Security have different meanings to different people. When one talks of security in Southern Africa the average person invariably thinks of alarm systems, CCTV systems, Access Control systems and Guards. When one discusses security with an IT professional the topic invariably turns to firewalls, anti-virus software, anti-malware and control of access to the IT infrastructure. It seems then that security is similar yet dissimilar in many ways. One being in the physical realm and one being in the virtual realm. Same and equal yet not.
But is this correct? It certainly is a confusing subject for those who have little or no experience in any format of security management and even professionals in their respective fields have trouble viewing the bigger picture.
I recently had the pleasure of attending a security presentation in Namibia hosted by Westcon Security Solutions. Featured were the physical side of security with presentations on CCTV and Access Control but what got me thinking was the presentations on Unified Threat Management for the virtual environment. Why is it that we view these security issues as separate subjects? Why is there no cohesion between physical and virtual environments? With the rise in popularity of smart handheld devices the virtual realm is becoming a fact of daily life yet we choose to view the physical and virtual realms as two separate and distinct entities that has to be secured independently from each other.
Let me provide you with an example of what I am alluding to.
A Datacentre has an alarm system to warn of physical intrusion onto and into the premises where the centre is situated. It also has a CCTV system on the perimeter and in key areas to identify who is on the premises. To restrict access to certain areas Biometrics are installed – give the good guys access while keeping the bad guys out while keeping a record of who went where at what time. Of course there are then guards patrolling the grounds, monitoring the CCTV and Access Control system and an Armed Response unit waiting to be summoned. The purpose of this is obvious – keeping a physical intruder getting to the hardware installed inside the Datacentre. Sometimes these systems are incorporated into a single management system but more often than we like these systems operate independently from each other.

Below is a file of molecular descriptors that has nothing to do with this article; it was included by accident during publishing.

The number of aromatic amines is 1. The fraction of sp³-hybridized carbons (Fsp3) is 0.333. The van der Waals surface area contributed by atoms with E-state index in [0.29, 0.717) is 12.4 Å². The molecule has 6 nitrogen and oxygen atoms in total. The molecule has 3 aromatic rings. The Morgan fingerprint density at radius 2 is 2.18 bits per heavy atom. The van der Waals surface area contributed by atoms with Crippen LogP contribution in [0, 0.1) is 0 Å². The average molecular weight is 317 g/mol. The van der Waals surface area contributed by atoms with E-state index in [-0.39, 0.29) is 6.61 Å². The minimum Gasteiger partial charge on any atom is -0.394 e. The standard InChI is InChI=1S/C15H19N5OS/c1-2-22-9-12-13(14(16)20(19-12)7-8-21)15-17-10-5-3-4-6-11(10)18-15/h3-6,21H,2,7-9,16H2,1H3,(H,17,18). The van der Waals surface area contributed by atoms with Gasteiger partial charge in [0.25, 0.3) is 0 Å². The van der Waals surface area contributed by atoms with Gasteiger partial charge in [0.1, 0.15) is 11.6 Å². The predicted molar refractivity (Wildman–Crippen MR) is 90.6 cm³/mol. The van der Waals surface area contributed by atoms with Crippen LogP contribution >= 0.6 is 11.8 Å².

Inside the Datacentre is installed physical hardware firewalls to prevent hackers and malware from gaining access to whatever data is stored on the servers. To prevent other types of incursion some form of software is installed that has anti-virus, ant-malware and anti-spam functionality usually with a software firewall functionality as well. System administrators then configure user access by granting certain rights to certain users which is then protected by password. Once again many of these different systems are incorporated into a single management system called Unified Threat Management but sometimes they are independent systems operating as standalone.
With all of these security systems installed there is no cohesion between the physical environment and the virtual environment. Although both have similar functions they just do not provide the end-user with a single solution but rather a product set of solutions.
For many years now the physical security environment has strived towards.